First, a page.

Governor Phil Bryant wants Mississippi to re-think its strategy on measuring if a student is ready for a diploma.
"We believe that juniors in high school may be able to take the ACT rather than some of the other testing programs for graduation. We would be able to determine the outcomes of those students at a better level," Bryant said during his executive budget recommendation presentation.
Bryant's budget recommendation suggests setting aside $1.5 million dollars to help with costs of every junior taking the ACT. Currently there are state tests in four subjects that students have to pass. Through the pilot program, the state could explore using the ACT as the exit exam.
That's what the Mississippi Association of School Superintendents Executive Director Dr. Sam Bounds has requested for more than five years now.
"We predict that ACT scores will go up once it becomes the exit test and once we start emphasizing it in schools. We're not allowed to do that wholeheartedly because we're spending so much time getting ready for those exit exams," explained Bounds.
Bounds says a testing change could reduce the problems of "teaching to the test."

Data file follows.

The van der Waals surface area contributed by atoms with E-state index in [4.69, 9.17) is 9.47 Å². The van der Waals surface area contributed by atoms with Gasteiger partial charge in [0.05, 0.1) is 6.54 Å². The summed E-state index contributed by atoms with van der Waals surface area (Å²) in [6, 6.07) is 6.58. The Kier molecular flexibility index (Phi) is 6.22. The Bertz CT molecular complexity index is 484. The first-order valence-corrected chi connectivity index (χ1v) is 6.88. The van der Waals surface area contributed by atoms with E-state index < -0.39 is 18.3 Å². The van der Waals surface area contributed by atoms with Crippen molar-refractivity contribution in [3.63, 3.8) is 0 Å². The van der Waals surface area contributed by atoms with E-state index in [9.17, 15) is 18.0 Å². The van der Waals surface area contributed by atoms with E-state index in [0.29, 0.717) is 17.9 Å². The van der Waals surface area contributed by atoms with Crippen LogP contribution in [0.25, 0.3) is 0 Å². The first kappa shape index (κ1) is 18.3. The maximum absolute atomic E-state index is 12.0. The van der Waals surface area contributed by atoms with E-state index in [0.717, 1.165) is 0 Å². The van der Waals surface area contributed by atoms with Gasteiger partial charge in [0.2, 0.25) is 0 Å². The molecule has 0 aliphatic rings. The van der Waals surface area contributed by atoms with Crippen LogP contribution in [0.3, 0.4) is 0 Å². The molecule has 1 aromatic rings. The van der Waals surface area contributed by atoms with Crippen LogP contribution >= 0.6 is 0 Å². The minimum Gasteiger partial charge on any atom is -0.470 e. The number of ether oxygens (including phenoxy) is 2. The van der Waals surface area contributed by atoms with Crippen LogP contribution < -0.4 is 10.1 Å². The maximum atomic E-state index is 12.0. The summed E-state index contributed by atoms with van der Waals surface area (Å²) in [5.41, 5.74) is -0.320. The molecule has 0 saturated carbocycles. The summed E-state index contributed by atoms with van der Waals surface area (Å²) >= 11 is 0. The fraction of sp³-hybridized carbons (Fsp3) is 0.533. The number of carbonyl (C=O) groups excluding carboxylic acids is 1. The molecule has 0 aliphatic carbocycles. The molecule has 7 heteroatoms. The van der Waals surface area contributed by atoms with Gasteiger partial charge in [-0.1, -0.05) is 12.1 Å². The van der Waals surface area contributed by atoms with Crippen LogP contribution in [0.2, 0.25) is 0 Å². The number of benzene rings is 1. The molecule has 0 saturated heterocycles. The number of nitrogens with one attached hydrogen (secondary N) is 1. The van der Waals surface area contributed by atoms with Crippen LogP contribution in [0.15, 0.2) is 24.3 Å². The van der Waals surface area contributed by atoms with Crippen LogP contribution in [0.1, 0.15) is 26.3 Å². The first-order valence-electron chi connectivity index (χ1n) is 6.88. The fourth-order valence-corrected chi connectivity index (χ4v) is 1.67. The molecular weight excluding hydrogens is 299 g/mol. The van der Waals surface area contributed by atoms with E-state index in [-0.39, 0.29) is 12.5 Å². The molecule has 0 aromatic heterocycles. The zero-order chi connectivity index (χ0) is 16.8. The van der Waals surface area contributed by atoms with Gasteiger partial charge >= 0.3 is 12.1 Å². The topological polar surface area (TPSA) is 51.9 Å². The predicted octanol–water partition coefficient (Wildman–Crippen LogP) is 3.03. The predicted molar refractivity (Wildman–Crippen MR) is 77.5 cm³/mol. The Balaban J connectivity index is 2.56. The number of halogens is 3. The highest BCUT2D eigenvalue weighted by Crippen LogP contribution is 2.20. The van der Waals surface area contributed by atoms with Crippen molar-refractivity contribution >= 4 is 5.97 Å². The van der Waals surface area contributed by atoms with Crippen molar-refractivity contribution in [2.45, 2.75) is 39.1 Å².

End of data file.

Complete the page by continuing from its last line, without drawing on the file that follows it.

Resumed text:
"The ACT would allow a broader base of instruction. It would allow again for teachers to be more innovative in teaching material instead of pigeon holing them into one set standard for a test," said Bounds.
Madison County Schools Superintendent Ronnie McGehee says they've already jumped on the idea of testing every junior with the ACT.
"We feel like the ACT is a gatekeeper for our young people. What they do for the future, where they go to school. It means money for our parents," described McGehee.
While McGehee is pushing for better ACT prep, he's encouraged by the potential of making it an exit exam.
"Our response in Madison County would be wow and where and when do we sign up," McGehee said.
This is only part of the Governor's budget recommendation. It would require approval by the legislature. The ACT is a part of the Department of Education's new accountability model.
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